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Ear Pain, Scuba Diving

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Diving Ear Pain Treatment - Self-Care at Home

The treatment of ear squeeze begins during the dive. If fullness or pain is experienced, do not continue to dive deeper. If ear clearing techniques fail, the dive must be ended. Always complete the decompression stops if necessary when returning to the surface.

If the eardrum ruptures, the diver may become disoriented or vomit, which may lead to panic. Panic may lead to ascending too rapidly. The dive partner should carefully observe and assist, if needed, during the ascent, making sure all decompression stops are made. On the surface, no objects or eardrops should be placed into the ear. Keep the ear dry.

Medical Treatment

The most important treatment was done by aborting the dive and ascending to the surface, making any necessary decompression stops.

  • Initial treatment involves the use of oral decongestants and nasal spray to help open the eustachian tube. Antihistamines may also be prescribed if an allergy is a contributing factor.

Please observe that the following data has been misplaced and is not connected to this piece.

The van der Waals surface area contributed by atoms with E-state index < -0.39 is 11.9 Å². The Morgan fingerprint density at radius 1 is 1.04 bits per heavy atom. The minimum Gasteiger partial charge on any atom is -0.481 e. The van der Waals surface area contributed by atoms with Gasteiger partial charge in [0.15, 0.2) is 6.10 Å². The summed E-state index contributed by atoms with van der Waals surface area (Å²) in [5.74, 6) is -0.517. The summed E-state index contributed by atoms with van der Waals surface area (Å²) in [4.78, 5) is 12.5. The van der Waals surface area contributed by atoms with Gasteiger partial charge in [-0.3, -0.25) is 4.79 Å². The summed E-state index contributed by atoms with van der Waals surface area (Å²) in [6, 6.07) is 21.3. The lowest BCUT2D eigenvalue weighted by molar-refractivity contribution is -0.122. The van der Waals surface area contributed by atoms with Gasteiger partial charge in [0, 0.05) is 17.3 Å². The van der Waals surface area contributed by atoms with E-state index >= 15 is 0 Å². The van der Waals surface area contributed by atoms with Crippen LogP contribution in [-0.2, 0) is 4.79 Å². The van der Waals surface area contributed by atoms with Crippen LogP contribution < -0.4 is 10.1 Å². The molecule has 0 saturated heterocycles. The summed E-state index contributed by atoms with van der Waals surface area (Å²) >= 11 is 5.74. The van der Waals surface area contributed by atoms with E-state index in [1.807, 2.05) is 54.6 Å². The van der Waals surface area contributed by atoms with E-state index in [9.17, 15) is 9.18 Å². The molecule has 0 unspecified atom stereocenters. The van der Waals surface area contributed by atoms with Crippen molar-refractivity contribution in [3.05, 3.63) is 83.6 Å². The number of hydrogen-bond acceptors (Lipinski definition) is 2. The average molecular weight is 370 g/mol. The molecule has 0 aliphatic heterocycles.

• Pain medications are helpful, and eardrops to relieve pain may be used if the eardrum is not ruptured.
  • A ruptured eardrum will require antibiotics by mouth to prevent infections.
  • Hearing exams or audiograms may be needed if the eardrum is ruptured or hearing loss is present.
  • If the person has a facial paralysis, oral steroids may be prescribed.

Next Steps - Follow-up

  • Avoid eardrops unless prescribed by a doctor. Put nothing into the ear.
  • The person may be referred to an ear, nose, and throat specialist (ENT) to monitor the eardrum healing.
  • No further diving should be undertaken until 2 weeks after all symptoms are resolved and the eardrum is healed.

 

Prevention

Prevention is the preferred treatment for ear pain involved with scuba diving.

  • Divers who are unable to clear their ears or experience pain should stop their descent and abort the dive.
    • Divers clear their ears by several methods. The most common is the valsalva maneuver. This involves plugging the nose, closing the mouth, and blowing. The procedure increases the pressure in the mouth and throat, pushing air into the eustachian tube to open it up.
  • Divers should equalize their ears frequently when descending.
  • Diving should not be attempted if any sinus or upper respiratory symptoms are present.

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